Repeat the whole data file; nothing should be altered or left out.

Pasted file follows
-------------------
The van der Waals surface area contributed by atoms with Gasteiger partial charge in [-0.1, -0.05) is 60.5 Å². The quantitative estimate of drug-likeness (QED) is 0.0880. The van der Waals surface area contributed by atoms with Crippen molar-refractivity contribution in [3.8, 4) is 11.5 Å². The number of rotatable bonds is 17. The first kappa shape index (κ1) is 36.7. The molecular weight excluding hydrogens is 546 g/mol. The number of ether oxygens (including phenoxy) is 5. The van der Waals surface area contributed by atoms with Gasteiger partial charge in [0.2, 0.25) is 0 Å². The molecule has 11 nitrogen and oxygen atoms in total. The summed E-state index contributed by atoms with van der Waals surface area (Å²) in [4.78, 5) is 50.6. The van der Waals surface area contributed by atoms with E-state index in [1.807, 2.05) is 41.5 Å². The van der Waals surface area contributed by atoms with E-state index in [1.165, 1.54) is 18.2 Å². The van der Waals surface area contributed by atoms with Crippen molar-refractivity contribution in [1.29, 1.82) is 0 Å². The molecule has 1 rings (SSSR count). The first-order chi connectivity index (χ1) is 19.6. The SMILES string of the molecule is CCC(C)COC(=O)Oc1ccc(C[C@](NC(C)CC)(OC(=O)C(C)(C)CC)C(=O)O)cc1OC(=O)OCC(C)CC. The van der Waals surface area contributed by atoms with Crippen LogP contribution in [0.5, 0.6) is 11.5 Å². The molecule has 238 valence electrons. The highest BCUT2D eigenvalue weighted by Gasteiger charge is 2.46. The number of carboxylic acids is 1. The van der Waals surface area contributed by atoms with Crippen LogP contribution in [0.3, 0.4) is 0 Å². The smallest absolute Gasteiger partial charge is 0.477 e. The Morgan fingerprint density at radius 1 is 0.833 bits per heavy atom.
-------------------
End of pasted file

The van der Waals surface area contributed by atoms with Gasteiger partial charge in [-0.1, -0.05) is 60.5 Å². The quantitative estimate of drug-likeness (QED) is 0.0880. The van der Waals surface area contributed by atoms with Crippen molar-refractivity contribution in [3.8, 4) is 11.5 Å². The number of rotatable bonds is 17. The first kappa shape index (κ1) is 36.7. The molecular weight excluding hydrogens is 546 g/mol. The number of ether oxygens (including phenoxy) is 5. The van der Waals surface area contributed by atoms with Gasteiger partial charge in [0.2, 0.25) is 0 Å². The molecule has 11 nitrogen and oxygen atoms in total. The summed E-state index contributed by atoms with van der Waals surface area (Å²) in [4.78, 5) is 50.6. The van der Waals surface area contributed by atoms with E-state index in [1.807, 2.05) is 41.5 Å². The van der Waals surface area contributed by atoms with E-state index in [1.165, 1.54) is 18.2 Å². The van der Waals surface area contributed by atoms with Crippen molar-refractivity contribution in [1.29, 1.82) is 0 Å². The molecule has 1 rings (SSSR count). The first-order chi connectivity index (χ1) is 19.6. The SMILES string of the molecule is CCC(C)COC(=O)Oc1ccc(C[C@](NC(C)CC)(OC(=O)C(C)(C)CC)C(=O)O)cc1OC(=O)OCC(C)CC. The van der Waals surface area contributed by atoms with Crippen LogP contribution in [0.5, 0.6) is 11.5 Å². The molecule has 238 valence electrons. The highest BCUT2D eigenvalue weighted by Gasteiger charge is 2.46. The number of carboxylic acids is 1. The van der Waals surface area contributed by atoms with Crippen LogP contribution in [0.3, 0.4) is 0 Å². The smallest absolute Gasteiger partial charge is 0.477 e. The Morgan fingerprint density at radius 1 is 0.833 bits per heavy atom.